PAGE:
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Nativity of John the Baptist, June 23-24, 2012

posted Jun 24, 2012, 2:08 PM by fathermark@stmaryshuntingburg.org

            Today, we celebrate the feast of the "Nativity" of St. John the Baptist.

... which means that today we celebrate the birth ... the "birthday" ... of St. John the Baptist.

And so, we are reminded in today's Gospel of the miraculous events surrounding the Baptizer's birth: the promise of an angel that his parents—really, too old to have children—the promise that they would have a son ... the father struck dumb (unable to speak) because of his disbelief ... the miraculous opening of his mouth ...  the wonder and fear of their neighbors.


            All of these details, of course, make for an interesting story ... but they have a purpose.

The miraculous events around the birth of the Baptist tells us that he was a person "set apart."

The story of the "nativity" of John the Baptist is really a story about a man with a mission ... a man with a task ... a man with a God-given task.

John the Baptist was a man born with a mission – and that mission was to point to Jesus.

In early Christian art, John the Baptist is often shown next to Jesus, pointing to Jesus.

Years after his birth, John would be baptizing in the Jordan River ... and from among the crowds of people who were flocking around  him, John would recognize Jesus: "Behold the Lamb of God."

"Behold the Savior."

And this was the mission for which John was born: to point to Jesus ... to pick Jesus out of the crowds and to make him known to the people around him.


            But John the Baptist is not the only "man with a mission" that we meet today.

He's not the only one who, from his birth, was set apart by God for a special task.


            In the first reading, we hear the great Old Testament prophet Isaiah say:

"The Lord called me from birth ...before I was even born ... while I was still in my mother's womb, he gave me my name."

"God made me a polished arrow" – which means that God made him to head straight for the target.

The prophet Isaiah was a man born "with a mission" .... mission to call the people of Israel back to the Lord.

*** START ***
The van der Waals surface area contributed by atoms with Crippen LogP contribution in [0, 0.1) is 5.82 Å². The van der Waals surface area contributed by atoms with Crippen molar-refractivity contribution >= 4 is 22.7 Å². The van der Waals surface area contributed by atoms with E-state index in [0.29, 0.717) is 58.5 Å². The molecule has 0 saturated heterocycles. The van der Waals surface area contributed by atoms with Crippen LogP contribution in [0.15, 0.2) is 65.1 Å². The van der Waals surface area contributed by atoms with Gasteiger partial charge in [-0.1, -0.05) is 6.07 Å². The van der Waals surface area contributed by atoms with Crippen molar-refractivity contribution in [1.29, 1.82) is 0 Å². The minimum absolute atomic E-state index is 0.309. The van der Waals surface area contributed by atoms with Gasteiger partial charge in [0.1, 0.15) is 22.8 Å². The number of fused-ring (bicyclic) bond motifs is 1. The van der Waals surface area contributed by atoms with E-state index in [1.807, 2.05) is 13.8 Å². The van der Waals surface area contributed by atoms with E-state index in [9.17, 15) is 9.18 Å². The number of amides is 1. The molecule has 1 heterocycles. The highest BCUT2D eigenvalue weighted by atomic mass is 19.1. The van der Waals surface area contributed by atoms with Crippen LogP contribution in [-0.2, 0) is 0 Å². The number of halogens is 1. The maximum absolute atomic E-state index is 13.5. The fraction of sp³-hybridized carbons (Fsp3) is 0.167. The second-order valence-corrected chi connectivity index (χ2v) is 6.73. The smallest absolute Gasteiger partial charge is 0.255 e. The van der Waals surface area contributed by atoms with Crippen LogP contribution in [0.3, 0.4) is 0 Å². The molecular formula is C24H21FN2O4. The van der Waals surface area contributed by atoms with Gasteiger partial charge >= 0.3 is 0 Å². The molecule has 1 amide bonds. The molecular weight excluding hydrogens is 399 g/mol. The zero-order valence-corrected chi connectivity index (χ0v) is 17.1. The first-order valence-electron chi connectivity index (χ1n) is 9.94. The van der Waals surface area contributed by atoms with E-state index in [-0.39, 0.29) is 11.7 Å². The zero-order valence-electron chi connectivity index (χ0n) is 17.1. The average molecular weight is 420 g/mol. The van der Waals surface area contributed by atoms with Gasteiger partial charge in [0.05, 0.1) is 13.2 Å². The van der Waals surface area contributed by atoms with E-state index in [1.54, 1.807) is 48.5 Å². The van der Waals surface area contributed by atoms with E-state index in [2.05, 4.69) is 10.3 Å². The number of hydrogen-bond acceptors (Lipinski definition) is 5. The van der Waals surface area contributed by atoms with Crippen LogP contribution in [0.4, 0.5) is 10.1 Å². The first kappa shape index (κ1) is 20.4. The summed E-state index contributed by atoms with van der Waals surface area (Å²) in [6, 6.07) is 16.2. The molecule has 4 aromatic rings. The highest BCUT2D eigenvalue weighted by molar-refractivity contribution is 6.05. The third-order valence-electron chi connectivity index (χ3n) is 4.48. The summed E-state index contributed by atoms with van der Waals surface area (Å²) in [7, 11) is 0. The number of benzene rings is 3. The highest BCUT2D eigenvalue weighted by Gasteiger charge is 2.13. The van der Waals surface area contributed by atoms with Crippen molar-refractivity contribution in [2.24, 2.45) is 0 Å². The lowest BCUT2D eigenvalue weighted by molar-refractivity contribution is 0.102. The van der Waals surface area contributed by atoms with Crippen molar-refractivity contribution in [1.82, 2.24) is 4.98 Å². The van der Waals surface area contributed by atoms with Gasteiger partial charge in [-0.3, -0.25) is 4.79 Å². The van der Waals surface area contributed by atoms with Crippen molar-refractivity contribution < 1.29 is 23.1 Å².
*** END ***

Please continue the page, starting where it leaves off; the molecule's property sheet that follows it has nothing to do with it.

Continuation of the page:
The people had all but forgotten the Lord ... they were worshipping false gods ... and the True God called Isaiah to call them back to him.

He was a man with a purpose.


            And in the second reading, yet a third person called by God for a mission ...:

The Acts of the Apostles reminds us of King David, the young shepherd boy called by God from the pastures to become the great king of Israel.

One day, young David was a simple shepherd boy, out in the fields... and the next day, God sent the prophet Samuel to appoint him King of Israel ... because God wanted David to defeat the giant Goliath, the enemy of the people of God and gather the people of Israel so that they could leave aside pagan gods and worship the one true God in Jerusalem, the Holy City.


            In fact, the Bible is one long story of men and women called by God for mission.

The history of the Church ... and the lives of saints ... the story of God calling ordinary men and women to carry out his purposes in the world.


            And, now, to this list of people called by God for a mission ... is added your name ... and my name ... each of us called from birth for a mission.

No, for us, there were probably no miraculous events associated with our births ...

Maybe our mission is not so great that people will remember us centuries from now ...

But we can be sure that, created by God ... given the precious gift of faith ... baptized into the life of the Church ... most of us, filled with the Holy Spirit at Confirmation ... and here taught by God's Word ... and nourished his Body and Blood ...

Make no mistake: You and I are people with a God-given mission in this world around us today.


            Because today ... as much as ever ... the people around us need help to see Jesus in the midst of their busy and cluttered and distracted lives.

Today, as much as ever, people need help to see the false values of the world around us – the false "gods" of money and "success" and selfish pleasure.

Today, people still need to be defended from people who would mistreat them, abuse them, disrespect them.


            OK, you and I aren't John the Baptist.

We aren't the prophet Isaiah ... or King David ... or any of the great saints ...

But the important difference between us isn't when or where or how we were born ...

The important question for us is:

Will we accept our mission ... as they accepted theirs?

Will we be God's agents and instruments and heralds in our world today ... as those great saints were in their place and time?